Ranking The Top 5 Medieval Fighting Video Games
The release of Chivalry 2 just around the corner is a great reminder that, when it comes to medieval combat, there is actually no lack of pretty strong games. Sure, the middle ages have not been as popular a setting as, say, the zombie apocalypse or some imagined future with clashing cybernetic warriors, but the games on this list are evidence that getting your knight on can be a blast. Historians will probably quibble with the accuracy and tactics in most of these games, but true to life or not, there’s no denying the visceral thrill of melee combat and slicing and dicing your way through the ranks of armor clad medieval infantry.
5. Chivalry: Medieval Warfare (2012)
This is the game that started it all and set the template for a whole bunch of copycats and variations. Chivalry is based on Age of Chivalry, a mod for Half Life 2. When it appeared in 2012, it stood out for its exaggerated, almost cartoonish amount of gore and medieval mayhem. Like most of the games on our list, Chivalry: Medieval Warfare is a multiplayer experience without much of any single-player component, but there are lots of options when it comes to game modes: solo and team deathmatches, capture the flag, last team standing, matches with multiple objectives and more. Although its graphics are unsurprisingly dated by now, its action still holds up and has an active and enthusiastic player community.
4. Kingdom Come: Deliverance (2018)
Unlike the other games on our list, Kingdom Come: Deliverance is a single player action RPG that attempts to hew a little closer to historical accuracy in both its combat and crafting. Kingdom Come: Deliverance is an open world, story-driven game about exploration and retribution and includes period-accurate weapons, clothing, and combat styles. Thanks to a steady stream of updates and graphics mods, players can experience the world of 15th century Bohemia in stunning detail. Its environment and combat are excellent.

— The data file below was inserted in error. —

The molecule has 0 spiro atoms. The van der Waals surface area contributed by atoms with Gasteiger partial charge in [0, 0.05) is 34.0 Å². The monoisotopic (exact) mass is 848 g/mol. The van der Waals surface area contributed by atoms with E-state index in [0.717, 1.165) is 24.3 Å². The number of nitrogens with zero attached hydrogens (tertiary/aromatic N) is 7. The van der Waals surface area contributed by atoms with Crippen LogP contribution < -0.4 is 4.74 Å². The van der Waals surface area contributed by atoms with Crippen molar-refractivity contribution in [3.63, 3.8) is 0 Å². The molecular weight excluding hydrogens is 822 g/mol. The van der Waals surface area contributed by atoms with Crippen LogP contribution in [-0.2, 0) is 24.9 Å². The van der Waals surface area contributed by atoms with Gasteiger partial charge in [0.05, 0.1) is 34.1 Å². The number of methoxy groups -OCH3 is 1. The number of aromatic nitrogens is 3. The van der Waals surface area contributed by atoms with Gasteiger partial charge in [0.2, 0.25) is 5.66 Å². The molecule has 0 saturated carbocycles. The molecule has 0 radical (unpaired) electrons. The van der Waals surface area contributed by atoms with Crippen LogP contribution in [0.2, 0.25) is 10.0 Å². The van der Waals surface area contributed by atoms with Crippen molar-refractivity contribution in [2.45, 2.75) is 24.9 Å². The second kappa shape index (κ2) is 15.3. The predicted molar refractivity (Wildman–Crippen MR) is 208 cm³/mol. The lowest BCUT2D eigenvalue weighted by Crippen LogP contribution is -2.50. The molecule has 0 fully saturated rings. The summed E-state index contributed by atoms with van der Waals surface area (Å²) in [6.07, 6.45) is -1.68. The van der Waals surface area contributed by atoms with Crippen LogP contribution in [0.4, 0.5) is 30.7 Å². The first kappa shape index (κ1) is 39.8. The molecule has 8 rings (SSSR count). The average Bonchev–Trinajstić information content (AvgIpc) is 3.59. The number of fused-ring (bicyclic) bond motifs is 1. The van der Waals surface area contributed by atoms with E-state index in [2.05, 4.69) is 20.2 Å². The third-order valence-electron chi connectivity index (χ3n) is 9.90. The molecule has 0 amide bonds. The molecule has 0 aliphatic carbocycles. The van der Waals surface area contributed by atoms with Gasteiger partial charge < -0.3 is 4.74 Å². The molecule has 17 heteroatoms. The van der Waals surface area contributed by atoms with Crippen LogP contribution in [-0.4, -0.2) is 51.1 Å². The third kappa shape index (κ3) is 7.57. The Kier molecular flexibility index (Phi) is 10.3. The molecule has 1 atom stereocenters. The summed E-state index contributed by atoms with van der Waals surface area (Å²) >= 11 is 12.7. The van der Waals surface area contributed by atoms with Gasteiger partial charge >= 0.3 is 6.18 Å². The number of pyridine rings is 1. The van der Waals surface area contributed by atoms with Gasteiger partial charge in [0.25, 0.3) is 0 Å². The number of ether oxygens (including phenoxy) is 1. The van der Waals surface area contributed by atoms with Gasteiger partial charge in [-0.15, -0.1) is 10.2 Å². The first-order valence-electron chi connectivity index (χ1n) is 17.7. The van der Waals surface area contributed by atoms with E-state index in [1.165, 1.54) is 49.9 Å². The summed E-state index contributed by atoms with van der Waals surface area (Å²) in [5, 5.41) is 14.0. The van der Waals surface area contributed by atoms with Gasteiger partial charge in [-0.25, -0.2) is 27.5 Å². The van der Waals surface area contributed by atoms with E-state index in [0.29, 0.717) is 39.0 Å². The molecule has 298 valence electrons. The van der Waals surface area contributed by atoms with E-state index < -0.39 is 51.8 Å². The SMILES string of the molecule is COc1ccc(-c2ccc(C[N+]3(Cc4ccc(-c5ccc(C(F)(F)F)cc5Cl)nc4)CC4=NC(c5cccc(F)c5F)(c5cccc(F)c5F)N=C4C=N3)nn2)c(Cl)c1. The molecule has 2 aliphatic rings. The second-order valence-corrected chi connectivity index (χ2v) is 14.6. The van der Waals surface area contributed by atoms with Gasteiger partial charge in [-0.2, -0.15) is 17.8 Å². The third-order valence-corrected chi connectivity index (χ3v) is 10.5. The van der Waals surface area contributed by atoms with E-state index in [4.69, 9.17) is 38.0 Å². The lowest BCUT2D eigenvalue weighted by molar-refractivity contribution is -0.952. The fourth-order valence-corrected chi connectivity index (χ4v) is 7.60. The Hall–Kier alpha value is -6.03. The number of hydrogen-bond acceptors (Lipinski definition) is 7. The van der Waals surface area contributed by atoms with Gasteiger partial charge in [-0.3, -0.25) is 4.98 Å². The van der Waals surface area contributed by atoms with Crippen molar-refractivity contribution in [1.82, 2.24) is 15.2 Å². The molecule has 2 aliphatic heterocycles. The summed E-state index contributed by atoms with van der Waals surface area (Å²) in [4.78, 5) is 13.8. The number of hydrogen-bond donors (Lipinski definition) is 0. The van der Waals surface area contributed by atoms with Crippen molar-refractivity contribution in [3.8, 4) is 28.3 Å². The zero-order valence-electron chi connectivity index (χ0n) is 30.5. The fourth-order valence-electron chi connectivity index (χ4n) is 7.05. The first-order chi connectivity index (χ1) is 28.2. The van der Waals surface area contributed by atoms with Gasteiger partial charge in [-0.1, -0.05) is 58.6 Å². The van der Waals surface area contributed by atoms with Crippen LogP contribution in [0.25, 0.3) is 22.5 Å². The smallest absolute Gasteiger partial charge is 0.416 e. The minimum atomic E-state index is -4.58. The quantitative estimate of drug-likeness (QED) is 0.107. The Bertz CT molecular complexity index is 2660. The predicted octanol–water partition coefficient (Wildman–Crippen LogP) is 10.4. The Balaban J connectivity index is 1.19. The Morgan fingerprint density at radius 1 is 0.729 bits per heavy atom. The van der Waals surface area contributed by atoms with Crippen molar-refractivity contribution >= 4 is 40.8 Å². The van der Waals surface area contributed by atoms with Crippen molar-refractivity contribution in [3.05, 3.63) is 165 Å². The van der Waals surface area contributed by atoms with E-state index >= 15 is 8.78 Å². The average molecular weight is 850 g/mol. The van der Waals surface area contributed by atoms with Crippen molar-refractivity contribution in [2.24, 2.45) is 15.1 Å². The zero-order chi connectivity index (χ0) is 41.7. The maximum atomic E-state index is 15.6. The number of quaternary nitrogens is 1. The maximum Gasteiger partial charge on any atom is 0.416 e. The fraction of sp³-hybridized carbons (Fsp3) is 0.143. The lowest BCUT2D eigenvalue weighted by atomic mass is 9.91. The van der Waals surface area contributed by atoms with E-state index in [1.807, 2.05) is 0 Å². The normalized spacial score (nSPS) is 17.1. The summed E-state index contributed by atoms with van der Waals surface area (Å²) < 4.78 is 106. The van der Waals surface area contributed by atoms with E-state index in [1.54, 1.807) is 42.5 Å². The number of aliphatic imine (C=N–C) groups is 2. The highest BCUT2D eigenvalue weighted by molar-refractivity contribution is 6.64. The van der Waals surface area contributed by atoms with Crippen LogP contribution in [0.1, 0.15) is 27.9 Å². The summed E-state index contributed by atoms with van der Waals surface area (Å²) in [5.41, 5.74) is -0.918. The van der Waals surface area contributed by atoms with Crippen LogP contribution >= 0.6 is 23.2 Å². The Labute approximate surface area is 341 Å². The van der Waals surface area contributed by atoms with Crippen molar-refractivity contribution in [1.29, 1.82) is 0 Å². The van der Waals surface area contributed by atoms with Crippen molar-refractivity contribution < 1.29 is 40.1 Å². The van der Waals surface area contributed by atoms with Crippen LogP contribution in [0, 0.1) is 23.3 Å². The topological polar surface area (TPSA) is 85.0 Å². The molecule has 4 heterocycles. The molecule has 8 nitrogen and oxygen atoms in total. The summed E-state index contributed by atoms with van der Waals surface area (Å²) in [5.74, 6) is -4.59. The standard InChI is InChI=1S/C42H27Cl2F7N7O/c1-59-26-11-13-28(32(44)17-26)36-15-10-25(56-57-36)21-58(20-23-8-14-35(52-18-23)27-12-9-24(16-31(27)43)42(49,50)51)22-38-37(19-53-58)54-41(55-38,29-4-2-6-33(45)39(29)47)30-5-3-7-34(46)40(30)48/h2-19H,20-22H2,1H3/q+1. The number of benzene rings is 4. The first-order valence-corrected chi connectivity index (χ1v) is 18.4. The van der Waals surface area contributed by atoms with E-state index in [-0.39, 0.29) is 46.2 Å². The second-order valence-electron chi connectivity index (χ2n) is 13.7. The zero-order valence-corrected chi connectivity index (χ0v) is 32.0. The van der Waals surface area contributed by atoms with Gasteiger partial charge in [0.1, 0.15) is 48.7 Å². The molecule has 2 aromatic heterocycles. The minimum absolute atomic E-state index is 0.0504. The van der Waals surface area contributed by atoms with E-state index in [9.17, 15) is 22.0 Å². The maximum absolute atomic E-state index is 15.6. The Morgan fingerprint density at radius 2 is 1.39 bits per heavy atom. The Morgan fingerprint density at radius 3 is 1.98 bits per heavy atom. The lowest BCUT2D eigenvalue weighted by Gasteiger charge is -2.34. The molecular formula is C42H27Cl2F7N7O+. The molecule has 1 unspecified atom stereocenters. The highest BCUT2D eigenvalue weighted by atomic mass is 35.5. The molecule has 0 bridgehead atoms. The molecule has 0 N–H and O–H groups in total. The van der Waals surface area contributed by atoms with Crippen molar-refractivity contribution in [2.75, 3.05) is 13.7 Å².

3. Mount & Blade II: Bannerlord (2020)
Set in the early middle ages, Mount & Blade 2: Bannerlord combines third person action with strategic combat and unit management. Although it has a robust multiplayer component, Bannerlord’s focus is on its lengthy and engaging single player campaign that does an excellent job of balancing RPG elements with strategic battlefield combat. Bannerlord probably does the best job of striking a balance between historical accuracy and accessibility and fun.
2. For Honor (2017)
The developer described For Honor as “a shooter with swords,” noting how the game takes on most of the mechanics of recent single player or multiplayer games, with character perks, upgrades and special abilities, while focusing on melee combat more or less based on that of the middle ages. Totally eschewing historical reality, however, For Honor’s hook is that it allows combat between Knights, Vikings, Samuri and Chinese fighters and each faction has a large number of weapon and tactic specific subclasses. For Honor has a better-than-decent single player campaign that introduces its combat styles and weapons and has been supported by a steady stream of updates and DLC.
1. Mordhau (2019)
It’s impossible to see Mordhau as anything but the spiritual successor to the original Chivalry, so the throwdown between Mordhau and Chivarly 2 will be a lot of fun to watch. As similar as the games appear, however, there are significant differences. Mordhau puts a lot of focus on the historical techniques of hand-to-hand combat, making it less of an arcade game and more of a skill and timing-based experience. Graphically, it sets the current standard and it has a strong but slightly intimidating community of experienced players.
Whether you’re into historical verisimilitude or fantasy role playing, there are lots of great medieval combat games to dive into. And of course, this list doesn’t include all those titles that are only peripherally about the middle ages or include fantasy elements like the Elder Scrolls: Skyrim, or strategy games like Age of Empires that pass through the medieval period. We’re excited for the launch of Chivalry 2 and hope to see you on the battlefield, cleaving limbs and taking names.
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